• Is the Bookless Library still a Library? – Time (USA).  Drexel University Library is bookless, new New York Public Library will be joint e-book/printed book. “The library is a societal tent pole,” says Michael Connelly, best-selling author of The Fifth Witness. “There are a lot of ideas under it. Knock out the pole and the tent comes down.” Connelly says that browsing through physical books brings inspiration of the kind that led him from wandering his campus library’s stacks straight to a writing career. “Can something like that happen in a bookless library? I’m not so sure,” he says.”
    (try not to let the soundtrack put you off)

    • Love Scottish Libraries: A joint approach to advocacy and lobbying CILIPReport on successful library campaign in Scotland which targetted decisionmakers.  Libraries are noticeably less under threat in Scotland than in England.
    • Minimal, futuristic library and gasp it’s got booksFastcodedesign.  Strongly anti-paper book article is shocked that “Kanazawa Umimirai Library, in Kanazawa City, is like an art gallery for dead trees”.  Architect, however, says it’s a “treasure trove of books … overwhelming physical presence, something that the convenience of electronic and digital books cannot offer”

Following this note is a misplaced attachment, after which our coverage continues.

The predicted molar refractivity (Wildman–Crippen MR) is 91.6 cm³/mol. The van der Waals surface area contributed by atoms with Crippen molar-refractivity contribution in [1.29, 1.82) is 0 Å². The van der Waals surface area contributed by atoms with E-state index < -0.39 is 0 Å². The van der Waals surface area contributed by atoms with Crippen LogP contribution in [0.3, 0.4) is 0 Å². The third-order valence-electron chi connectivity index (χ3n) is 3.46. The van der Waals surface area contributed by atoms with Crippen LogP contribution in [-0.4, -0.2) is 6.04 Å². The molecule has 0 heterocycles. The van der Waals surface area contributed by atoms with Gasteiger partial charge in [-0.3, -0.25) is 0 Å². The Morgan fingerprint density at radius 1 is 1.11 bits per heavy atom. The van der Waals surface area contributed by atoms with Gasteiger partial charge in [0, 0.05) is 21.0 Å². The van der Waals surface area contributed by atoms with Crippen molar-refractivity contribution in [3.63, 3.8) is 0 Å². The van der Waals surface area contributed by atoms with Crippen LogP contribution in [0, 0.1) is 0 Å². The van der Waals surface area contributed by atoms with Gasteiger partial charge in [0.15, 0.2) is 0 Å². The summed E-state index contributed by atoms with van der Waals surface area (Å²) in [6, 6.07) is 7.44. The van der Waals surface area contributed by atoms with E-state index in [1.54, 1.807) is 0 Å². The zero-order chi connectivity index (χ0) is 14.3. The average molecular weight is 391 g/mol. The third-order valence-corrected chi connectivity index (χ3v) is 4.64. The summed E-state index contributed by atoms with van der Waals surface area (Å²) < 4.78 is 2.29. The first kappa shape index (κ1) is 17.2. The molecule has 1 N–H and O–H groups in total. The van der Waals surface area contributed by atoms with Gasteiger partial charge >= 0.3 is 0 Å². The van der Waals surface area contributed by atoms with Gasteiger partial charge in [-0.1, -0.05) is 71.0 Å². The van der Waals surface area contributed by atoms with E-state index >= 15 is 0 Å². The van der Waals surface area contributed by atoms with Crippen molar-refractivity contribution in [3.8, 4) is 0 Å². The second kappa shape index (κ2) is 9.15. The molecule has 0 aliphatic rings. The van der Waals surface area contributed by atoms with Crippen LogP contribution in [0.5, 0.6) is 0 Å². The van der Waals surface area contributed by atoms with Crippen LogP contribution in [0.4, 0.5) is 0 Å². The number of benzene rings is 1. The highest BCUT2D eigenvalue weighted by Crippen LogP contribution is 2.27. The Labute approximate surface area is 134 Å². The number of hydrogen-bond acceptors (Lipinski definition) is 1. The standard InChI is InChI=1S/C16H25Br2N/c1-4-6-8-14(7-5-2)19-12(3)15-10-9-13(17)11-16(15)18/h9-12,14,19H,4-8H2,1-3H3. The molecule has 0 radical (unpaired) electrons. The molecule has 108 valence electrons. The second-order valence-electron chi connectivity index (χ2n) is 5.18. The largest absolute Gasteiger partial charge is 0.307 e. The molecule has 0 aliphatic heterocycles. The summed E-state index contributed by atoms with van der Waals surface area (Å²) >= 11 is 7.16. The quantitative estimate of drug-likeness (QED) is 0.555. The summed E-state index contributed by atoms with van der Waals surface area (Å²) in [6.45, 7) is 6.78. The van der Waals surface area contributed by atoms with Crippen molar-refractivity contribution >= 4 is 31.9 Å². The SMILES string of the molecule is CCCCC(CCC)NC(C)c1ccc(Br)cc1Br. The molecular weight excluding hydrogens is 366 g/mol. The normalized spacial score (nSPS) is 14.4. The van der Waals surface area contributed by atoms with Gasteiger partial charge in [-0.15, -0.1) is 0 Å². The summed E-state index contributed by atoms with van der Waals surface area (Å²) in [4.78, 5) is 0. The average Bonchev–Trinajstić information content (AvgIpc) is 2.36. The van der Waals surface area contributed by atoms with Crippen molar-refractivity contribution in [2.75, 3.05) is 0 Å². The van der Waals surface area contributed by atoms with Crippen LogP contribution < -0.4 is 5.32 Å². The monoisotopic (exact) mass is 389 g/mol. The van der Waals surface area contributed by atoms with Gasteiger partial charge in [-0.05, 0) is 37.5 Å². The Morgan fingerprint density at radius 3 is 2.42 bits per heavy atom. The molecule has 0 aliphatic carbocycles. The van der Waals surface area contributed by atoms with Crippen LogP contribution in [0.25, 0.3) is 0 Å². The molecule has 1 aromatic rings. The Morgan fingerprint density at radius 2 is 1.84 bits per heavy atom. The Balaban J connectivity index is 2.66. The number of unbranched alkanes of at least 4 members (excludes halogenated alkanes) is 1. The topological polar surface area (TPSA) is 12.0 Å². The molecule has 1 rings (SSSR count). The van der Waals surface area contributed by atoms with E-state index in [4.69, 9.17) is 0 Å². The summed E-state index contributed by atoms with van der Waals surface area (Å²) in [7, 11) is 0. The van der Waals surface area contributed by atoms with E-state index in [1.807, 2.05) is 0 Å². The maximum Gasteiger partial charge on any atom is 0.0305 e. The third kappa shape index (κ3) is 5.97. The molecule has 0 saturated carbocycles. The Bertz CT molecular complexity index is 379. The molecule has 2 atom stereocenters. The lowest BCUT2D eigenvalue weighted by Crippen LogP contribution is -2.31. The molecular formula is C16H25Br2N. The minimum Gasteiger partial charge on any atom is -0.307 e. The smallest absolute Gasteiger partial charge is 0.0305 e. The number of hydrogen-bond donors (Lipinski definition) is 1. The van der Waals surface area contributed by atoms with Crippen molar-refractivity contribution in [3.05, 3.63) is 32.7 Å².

• Private firms to run our services Northern Echo.  “Private firms and charities will be able to demand the right to run almost every public service – from schools and day centres, to libraries and leisure centres – under radical Government plans unveiled yesterday. An ombudsman will rule on whether companies and voluntary groups have been “unfairly precluded” from tendering for contracts held by local authorities, for example.”
    • Public libraries: a free resource for people of any ageKid Companions (Canada).   Strongly pro library piece showing how public libraries have changed and how useful they are, especially for children.  “If you have not passed through the doors of your local library lately do so now.  You will be truly amazed at how most libraries have changed. They are delivering quality library service in new ways and services you never dreamed possible. “.  In Nova Scotia, children are given a library card automatically when they are born.
    • Whichbook “Whichbook offers choices which are not available anywhere else – mood, emotion, plot shape, type of main character, country the book is set in. And when you find a book you like the look of, you can click through to library catalogues across the UK and to WorldCat to see if it is available in your local branch”